Following teaching rounds, you will return to the physician’s office where you will work on your note writing. The emphasis will be on writing an accurate and thorough history and physical exam. Your documentation will be reviewed and edited by the preceptor and then added to the EMR. Please note that you will not be directly entering patient information into the Citrix EMR. As you are working on your notes, the attending may ask you questions about the patient’s conditions and what you feel is the next step in the evaluation and management.
The remainder of the day will be spent seeing patients in the preceptor’s office. These are patients with new symptoms as well as patients with chronic disease. You will perform medication reconciliation, take the history, and perform the exam. You will then present your findings and assessment and plan to the attending. Patient encounters will then be documented in the EMR (DrChrono EMR). No matter the reason for the visit, an emphasis will be placed on age-appropriate screening. This attending believes strongly in the practice of prevention and will emphasize healthy habits and screening during outpatient encounters.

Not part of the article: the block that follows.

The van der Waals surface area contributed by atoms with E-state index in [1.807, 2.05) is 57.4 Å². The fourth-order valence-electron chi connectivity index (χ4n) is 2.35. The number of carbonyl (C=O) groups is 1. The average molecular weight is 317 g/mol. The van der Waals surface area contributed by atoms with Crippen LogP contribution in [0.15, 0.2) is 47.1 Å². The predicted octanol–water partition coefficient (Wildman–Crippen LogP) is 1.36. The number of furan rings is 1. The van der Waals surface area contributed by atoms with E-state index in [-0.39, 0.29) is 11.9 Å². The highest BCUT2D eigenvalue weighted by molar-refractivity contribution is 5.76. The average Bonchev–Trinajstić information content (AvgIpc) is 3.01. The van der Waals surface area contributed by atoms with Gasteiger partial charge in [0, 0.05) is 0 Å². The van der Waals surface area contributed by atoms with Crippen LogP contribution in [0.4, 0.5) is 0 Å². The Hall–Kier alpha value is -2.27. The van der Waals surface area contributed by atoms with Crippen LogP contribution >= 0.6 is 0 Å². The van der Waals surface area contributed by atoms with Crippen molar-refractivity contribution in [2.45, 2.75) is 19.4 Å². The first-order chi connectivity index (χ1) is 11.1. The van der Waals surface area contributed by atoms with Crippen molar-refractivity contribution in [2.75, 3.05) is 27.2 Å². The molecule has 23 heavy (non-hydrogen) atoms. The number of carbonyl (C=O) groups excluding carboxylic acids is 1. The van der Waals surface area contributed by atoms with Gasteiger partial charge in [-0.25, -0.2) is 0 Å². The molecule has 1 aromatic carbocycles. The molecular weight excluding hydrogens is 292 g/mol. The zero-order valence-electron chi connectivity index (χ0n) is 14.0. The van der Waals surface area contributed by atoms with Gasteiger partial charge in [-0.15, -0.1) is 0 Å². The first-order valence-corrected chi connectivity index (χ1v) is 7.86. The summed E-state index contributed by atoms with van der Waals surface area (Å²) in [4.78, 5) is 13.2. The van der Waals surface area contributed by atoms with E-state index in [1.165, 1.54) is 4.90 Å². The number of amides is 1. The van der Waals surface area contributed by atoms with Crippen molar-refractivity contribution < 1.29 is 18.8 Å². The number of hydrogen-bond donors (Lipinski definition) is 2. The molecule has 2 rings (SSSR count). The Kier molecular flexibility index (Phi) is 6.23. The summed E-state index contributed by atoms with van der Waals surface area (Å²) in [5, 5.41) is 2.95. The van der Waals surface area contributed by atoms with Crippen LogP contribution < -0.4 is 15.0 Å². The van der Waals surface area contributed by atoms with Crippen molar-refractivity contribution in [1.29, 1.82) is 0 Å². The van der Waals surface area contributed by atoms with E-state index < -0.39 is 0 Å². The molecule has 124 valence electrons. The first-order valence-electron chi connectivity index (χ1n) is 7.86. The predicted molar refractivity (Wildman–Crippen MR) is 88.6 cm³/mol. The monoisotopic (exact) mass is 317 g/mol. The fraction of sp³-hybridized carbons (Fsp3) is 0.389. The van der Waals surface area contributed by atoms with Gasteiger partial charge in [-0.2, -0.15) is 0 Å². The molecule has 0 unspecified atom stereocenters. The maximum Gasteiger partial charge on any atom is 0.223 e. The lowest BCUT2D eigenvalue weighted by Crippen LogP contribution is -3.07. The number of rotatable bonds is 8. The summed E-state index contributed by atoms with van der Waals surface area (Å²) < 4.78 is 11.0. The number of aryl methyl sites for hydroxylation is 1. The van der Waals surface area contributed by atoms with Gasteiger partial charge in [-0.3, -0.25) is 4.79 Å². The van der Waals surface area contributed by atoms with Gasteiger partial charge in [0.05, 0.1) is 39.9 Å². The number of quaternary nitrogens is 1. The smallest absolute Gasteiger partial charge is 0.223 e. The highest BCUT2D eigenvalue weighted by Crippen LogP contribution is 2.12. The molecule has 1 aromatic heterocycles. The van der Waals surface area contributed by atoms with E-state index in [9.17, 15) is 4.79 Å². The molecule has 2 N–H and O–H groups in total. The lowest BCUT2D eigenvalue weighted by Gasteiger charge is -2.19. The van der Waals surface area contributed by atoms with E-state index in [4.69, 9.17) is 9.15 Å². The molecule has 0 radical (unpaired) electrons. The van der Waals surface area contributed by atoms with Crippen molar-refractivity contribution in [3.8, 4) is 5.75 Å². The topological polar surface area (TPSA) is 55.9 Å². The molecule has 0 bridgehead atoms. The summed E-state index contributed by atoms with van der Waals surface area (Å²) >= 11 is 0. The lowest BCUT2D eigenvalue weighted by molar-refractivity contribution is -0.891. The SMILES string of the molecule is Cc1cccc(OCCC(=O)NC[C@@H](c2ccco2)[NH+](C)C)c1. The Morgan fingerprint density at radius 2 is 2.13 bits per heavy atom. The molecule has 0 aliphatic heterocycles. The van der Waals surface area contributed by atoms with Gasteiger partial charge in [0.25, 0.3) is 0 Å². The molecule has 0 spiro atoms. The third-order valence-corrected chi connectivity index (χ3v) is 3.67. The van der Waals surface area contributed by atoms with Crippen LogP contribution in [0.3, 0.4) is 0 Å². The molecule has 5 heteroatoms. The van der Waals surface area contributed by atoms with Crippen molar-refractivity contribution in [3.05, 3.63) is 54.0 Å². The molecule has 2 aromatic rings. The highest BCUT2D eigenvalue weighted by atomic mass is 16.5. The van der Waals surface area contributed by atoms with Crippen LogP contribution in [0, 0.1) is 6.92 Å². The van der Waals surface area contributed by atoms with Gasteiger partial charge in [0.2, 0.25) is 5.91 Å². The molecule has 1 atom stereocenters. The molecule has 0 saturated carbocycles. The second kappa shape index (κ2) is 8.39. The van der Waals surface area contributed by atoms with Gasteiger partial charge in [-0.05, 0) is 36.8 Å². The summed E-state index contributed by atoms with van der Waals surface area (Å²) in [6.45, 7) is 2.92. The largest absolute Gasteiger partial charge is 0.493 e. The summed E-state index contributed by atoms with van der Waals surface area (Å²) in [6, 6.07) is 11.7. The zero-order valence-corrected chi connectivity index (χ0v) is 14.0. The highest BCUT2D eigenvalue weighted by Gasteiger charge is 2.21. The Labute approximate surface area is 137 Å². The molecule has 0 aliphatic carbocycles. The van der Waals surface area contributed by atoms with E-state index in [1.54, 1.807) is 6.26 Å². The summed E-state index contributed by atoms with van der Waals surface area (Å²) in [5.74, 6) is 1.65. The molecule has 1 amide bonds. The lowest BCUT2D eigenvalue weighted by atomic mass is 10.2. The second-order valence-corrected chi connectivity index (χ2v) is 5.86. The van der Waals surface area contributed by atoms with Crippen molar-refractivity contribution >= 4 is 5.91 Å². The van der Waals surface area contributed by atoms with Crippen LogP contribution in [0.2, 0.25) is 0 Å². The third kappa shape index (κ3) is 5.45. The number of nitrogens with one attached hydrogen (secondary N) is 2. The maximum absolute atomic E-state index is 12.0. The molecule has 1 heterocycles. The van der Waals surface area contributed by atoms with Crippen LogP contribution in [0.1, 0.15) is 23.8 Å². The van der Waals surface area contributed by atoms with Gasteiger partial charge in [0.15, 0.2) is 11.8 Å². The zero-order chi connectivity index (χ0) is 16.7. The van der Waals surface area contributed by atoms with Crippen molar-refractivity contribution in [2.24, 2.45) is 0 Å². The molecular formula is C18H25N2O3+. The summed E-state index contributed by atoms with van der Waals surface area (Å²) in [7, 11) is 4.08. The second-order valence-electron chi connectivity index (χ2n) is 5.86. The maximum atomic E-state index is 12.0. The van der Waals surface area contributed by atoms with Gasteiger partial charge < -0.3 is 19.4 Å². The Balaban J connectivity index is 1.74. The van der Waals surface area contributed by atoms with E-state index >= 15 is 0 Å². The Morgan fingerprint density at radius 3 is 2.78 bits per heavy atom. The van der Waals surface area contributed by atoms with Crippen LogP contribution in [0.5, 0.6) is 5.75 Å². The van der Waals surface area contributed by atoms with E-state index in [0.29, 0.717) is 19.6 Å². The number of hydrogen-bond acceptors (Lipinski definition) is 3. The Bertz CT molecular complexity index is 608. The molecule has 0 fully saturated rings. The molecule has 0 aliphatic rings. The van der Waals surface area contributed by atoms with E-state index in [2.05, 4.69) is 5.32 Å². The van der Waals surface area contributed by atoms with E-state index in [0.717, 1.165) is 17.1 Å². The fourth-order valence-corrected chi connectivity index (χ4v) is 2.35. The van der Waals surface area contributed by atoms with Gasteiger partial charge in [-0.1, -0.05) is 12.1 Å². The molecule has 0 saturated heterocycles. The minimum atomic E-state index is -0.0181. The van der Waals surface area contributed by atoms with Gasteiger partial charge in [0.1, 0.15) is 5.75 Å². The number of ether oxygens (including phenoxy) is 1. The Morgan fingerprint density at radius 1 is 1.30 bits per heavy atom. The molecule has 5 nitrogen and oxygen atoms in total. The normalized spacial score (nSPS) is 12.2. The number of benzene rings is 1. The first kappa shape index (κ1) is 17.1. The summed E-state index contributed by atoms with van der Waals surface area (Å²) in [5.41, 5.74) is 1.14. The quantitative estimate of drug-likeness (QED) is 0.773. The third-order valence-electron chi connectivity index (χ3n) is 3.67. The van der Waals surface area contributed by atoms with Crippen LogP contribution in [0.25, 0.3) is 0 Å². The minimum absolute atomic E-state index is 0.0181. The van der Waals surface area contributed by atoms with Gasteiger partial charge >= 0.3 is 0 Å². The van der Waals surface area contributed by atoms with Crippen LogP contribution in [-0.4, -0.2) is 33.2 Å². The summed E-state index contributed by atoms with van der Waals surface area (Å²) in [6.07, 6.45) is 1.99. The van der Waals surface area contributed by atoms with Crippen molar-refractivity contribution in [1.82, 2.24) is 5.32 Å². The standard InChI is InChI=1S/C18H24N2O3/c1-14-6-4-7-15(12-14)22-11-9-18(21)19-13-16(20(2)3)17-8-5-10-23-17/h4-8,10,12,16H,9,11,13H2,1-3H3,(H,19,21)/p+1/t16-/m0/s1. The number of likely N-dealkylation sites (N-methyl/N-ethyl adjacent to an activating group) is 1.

Once per week, a student on the team will deliver a 15-minute PowerPoint topic presentation. Once the topic is selected, all students are expected to read about it so that they can maximize their learning from the talk. Students will be expected to ask the speaker questions to further their knowledge and understanding.
After a few days of observation, you will take on an increasing role in patient encounters and learn the following under the preceptor’s supervision:
Taking patient histories under supervision.